Inspired by Mitchell Oke at Gear Diary (a great source of mobile technology news), here is the contents of my own Gear Bag. My “daily” compact mobile kit packs into a 25cm-wide mens grooming kit and weighs just 1.5 kilos, fully loaded. The waterproof compartments help protect my gear from weather and spills, and the hanging hook (usually used to hang the bag from a shower stall or shower head) allow me to hang the bag next to me wherever I’m working, with easy access to everything inside.
This “compact kit” can be extended by popping it in the front pocket of my laptop bag for when I need more power and screen real estate for graphics, design, or development applications; but otherwise, this kit can do the majority of the specialised tasks I need each day – document authoring and editing, web server administration, and correspondence – as well as a full range of peripheral tasks – GPS navigation, internet access and research, stereo music playback, and audio, video and photographic capture.
1. Nokia 6110 Navigator SmartPhone/GPS (works with Bluetooth Folding Keyboard)
I can use my 3.5G (HSDPA) phone to remotely log in to the (Linux) servers I
administrate without any additional hardware or wireless connectivity.
Combined with my Bluetooth Wireless keyboard, I can do with my mobile
phone almost everything I can do with the desktop version of Putty, and
almost as fast. Actually, it’s probably the best phone I’ve owned for years… and I’ve been through 11 premium models over the last 11 years of continuous mobile phone ownership. The phone has built-in GPS navigation, so I can use it to geotag (add location information to) any photo I take with it. It has the fastest processor of any current Nokia phone (even faster than the N95′s) and a terrific screen.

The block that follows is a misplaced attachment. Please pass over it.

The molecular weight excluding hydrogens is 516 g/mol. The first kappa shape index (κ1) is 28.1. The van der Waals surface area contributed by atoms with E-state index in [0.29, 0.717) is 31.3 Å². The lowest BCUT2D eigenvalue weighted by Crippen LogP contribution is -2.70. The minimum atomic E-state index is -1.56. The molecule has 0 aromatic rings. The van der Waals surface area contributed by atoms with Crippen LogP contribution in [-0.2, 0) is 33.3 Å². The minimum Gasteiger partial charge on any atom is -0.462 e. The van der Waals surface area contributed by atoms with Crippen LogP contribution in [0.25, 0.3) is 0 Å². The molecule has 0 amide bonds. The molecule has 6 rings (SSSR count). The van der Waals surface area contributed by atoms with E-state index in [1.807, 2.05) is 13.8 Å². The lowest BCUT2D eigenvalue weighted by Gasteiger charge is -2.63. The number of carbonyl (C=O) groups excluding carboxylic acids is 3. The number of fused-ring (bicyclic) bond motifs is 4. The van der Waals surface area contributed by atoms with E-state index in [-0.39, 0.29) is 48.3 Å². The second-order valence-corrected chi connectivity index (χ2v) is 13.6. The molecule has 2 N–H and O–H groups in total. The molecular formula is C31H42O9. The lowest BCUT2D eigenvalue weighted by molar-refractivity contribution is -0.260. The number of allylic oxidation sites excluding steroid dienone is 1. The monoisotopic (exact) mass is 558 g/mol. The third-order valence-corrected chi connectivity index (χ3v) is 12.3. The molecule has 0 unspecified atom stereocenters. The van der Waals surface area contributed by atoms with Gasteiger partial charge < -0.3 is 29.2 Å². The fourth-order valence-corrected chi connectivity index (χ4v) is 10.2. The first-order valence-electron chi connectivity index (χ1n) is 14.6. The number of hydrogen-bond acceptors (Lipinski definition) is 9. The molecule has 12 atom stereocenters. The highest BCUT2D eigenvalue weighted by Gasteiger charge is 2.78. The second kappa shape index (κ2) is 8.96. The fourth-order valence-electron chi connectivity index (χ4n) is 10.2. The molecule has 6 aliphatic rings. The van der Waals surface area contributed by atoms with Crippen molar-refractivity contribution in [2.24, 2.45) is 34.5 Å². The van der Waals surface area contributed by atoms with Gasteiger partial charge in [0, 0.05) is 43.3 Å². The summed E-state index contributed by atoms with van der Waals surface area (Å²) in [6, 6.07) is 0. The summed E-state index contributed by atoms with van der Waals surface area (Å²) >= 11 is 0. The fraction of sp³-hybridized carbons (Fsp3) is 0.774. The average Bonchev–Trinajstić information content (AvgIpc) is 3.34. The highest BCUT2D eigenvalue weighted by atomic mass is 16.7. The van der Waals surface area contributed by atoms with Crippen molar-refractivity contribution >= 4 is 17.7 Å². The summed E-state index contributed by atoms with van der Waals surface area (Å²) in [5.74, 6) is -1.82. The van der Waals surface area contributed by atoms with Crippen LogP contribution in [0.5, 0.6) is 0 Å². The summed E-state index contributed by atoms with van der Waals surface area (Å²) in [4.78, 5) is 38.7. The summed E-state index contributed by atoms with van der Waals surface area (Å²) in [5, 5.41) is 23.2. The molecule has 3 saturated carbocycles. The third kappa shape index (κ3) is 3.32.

2. Spare Phone Battery, and SD-Card Family Memory Cards and Adapters
I have an extra battery for my phone, as well as a 2GB memory card inside. On the right of the phone are the range of memory cards and adapters I use – from top to bottom ,these are: microSD-SD adapter, MiniSD-SD adapter, MiniSD card, MicroSD-MiniSD adapter, and MicroSD card.
3. HP RW6828 PDA/Smartphone (works with Bluetooth Folding Keyboard)
For additional capability, I’m using a Hewlett-Packard RW6828 smartphone running Windows Mobile 5. It has Wi-Fi access so I can tap into any wireless hotspots, Bluetooth to connect to my phone, laptop, or any PC I plug my Bluetooth dongle into, and can also be used with my phone’s SIM card for telephony and/or data connectivity.
I can use this device to edit Microsoft Office documents, provide basic
editing to images, input data into custom databases, and log into
servers using shell or GUI access. Using the same wireless Bluetooth
keyboard I use for my phone, data entry is fast and easy.
4. Bluetooth Stereo Headset and Charger, Wired Stereo Headset, and Tape
The largest item in my mobile kit is my pair of wireless Bluetooth
headphones and their charger (top right). These headphones connect with
all of my mobile devices – phone, PDA and laptop – to allow me to
listen to audio discreetly, and have built-in controls so I can control
my music (volume, play/pause and next/last track) using the headset
itself. Unfortunately, unlike my phone and PDA (which can be charged using standard USB cables), my headphones need their own charger… one day I’ll probably upgrade these to a version that’s more flexible, but
they’re doing a good job for the time being.
The in-ear headset in the bottom right of this image can connect with
either my phone or my PDA/Smartphone to allow me to use either device
as a hands-free phone, or to listen to audio with stereo sound.
The small roll of tape is invaluable. I use tape to temporarily bind
cables when I’m out of elastic bands; to stick tiny memory cards to
other larger things so they don’t get lost; to do minor repairs… it’s
a lifesaver. Probably comes from my many years in theatre, where Gaffer
Tape is used for just about everything… but on a rather smaller
5. Bluetooth 2.0 Dongle and USB Memory Key